Equivalent to Latin vir (see virile). Sometimes in later use equivalent to anthropos, Latin homo "a person, a human being," and the compounds in it often retain this genderless sense (e.g. androcephalous "having a human head," said of monsters including the Sphinx, which in Greece was female).
androcentric (adj.) Look up androcentric at Dictionary.com
"having males as the center," 1887, from andro- "man, male" + -centric.
androcentricity (n.) Look up androcentricity at Dictionary.com
1907; see androcentric + -ity.
androcentrism (n.) Look up androcentrism at Dictionary.com
1915; see androcentric + -ism.
androcracy (n.) Look up androcracy at Dictionary.com
"rule or supremacy of men," 1883; see andro- "man, male" + -cracy "rule or government by." Related: Androcratic.
androgen (n.) Look up androgen at Dictionary.com
"male sex hormone," 1936, from andro- "man, male" + -gen "thing that produces or causes."
androgyne (n.) Look up androgyne at Dictionary.com
"a hermaphrodite," mid-12c., from Medieval Latin androgyne (fem.), from Greek androgynos "a hermaphrodite, a woman-man" (see androgynous). Related: Androgynism.
androgynous (adj.) Look up androgynous at Dictionary.com
1620s, "womanish" (of a man); 1650s, "having two sexes, being both male and female," from Latin androgynus, from Greek androgynos "hermaphrodite, male and female in one; womanish man;" as an adjective (of baths) "common to men and women," from andros, genitive of aner "male" (see anthropo-) + gyne "woman" (see queen). Related: Androgynal (1640s).
androgyny (n.) Look up androgyny at Dictionary.com
"state of being androgynous, union of sexes in one individual," 1833; see androgynous.
android (n.) Look up android at Dictionary.com
"automaton resembling a human being in form and movement," 1837, in early use often in reference to automated chess players, from Modern Latin androides (itself attested as a Latin word in English from 1727), from Greek andro- "man" (see andro-) + -eides "form, shape" (see -oid). Greek androdes meant "like a man, manly;" compare also Greek andrias "image of a man, statue." Listed as "rare" in OED 1st edition (1879), popularized from c. 1950 by science fiction writers.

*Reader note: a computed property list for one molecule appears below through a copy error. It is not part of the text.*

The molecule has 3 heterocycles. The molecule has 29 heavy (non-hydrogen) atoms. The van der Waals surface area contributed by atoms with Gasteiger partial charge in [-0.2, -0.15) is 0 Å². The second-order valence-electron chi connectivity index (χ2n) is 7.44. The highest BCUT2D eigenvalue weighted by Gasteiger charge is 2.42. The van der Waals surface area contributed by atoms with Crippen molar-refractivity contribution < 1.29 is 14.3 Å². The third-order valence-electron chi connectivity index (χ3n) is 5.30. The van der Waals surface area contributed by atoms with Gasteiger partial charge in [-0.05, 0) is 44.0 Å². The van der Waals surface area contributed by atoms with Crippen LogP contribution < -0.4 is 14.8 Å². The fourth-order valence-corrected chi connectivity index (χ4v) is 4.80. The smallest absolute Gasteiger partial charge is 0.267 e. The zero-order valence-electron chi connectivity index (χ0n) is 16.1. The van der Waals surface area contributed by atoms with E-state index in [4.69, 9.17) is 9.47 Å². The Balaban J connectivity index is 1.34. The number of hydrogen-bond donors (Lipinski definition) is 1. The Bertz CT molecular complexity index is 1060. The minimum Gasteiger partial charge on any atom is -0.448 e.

Andromache Look up Andromache at Dictionary.com
wife of Hector, Latin Andromache, from Greek Andromakhe, perhaps literally "whose husband excells in fighting," fem. of andromakhos "fighting with men;" see anthropo- + -machy.
Andromeda Look up Andromeda at Dictionary.com
northern constellation, 1667 (earlier Andromece, mid-15c.), from Greek, literally "mindful of her husband," from andros, genitive of aner "man" (see anthropo-) + medesthai "to be mindful of, think on," related to medea (neuter plural) "counsels, plans, devices, cunning" (and source of the name Medea). In classical mythology the daughter of Cepheus and Cassiopeia, she was bound to a rock to be destroyed by the sea monster Cetus, but was rescued by Perseus, mounted on Pegasus. The whole group was transferred to the Heavens (except the rock).
andron (n.) Look up andron at Dictionary.com
men's apartment in a house, from Greek andron, collateral form of andronitis "men's apartment," from aner (genitive andros) "man" (see anthropo-). The female equivalent was a gynaeceum.
androphagous (adj.) Look up androphagous at Dictionary.com
"man-eating," 1847; see andro- "man" + -phagous "eating."
androphobia (n.) Look up androphobia at Dictionary.com
"morbid fear of the male sex" (sometimes, rather, "of the human race" or "of crowds"), 1844, from andro- "man, male" + -phobia. Related: Androphobic.
Andy Look up Andy at Dictionary.com
familiar shortening of masc. proper name Andrew (q.v.).
anear (adv.) Look up anear at Dictionary.com
"nearly," c. 1600, from a- (1) + near (adv.). Meaning "close by" (opposite of afar) is from 1798. As a preposition, "near to," 1732.
anecdotage (n.) Look up anecdotage at Dictionary.com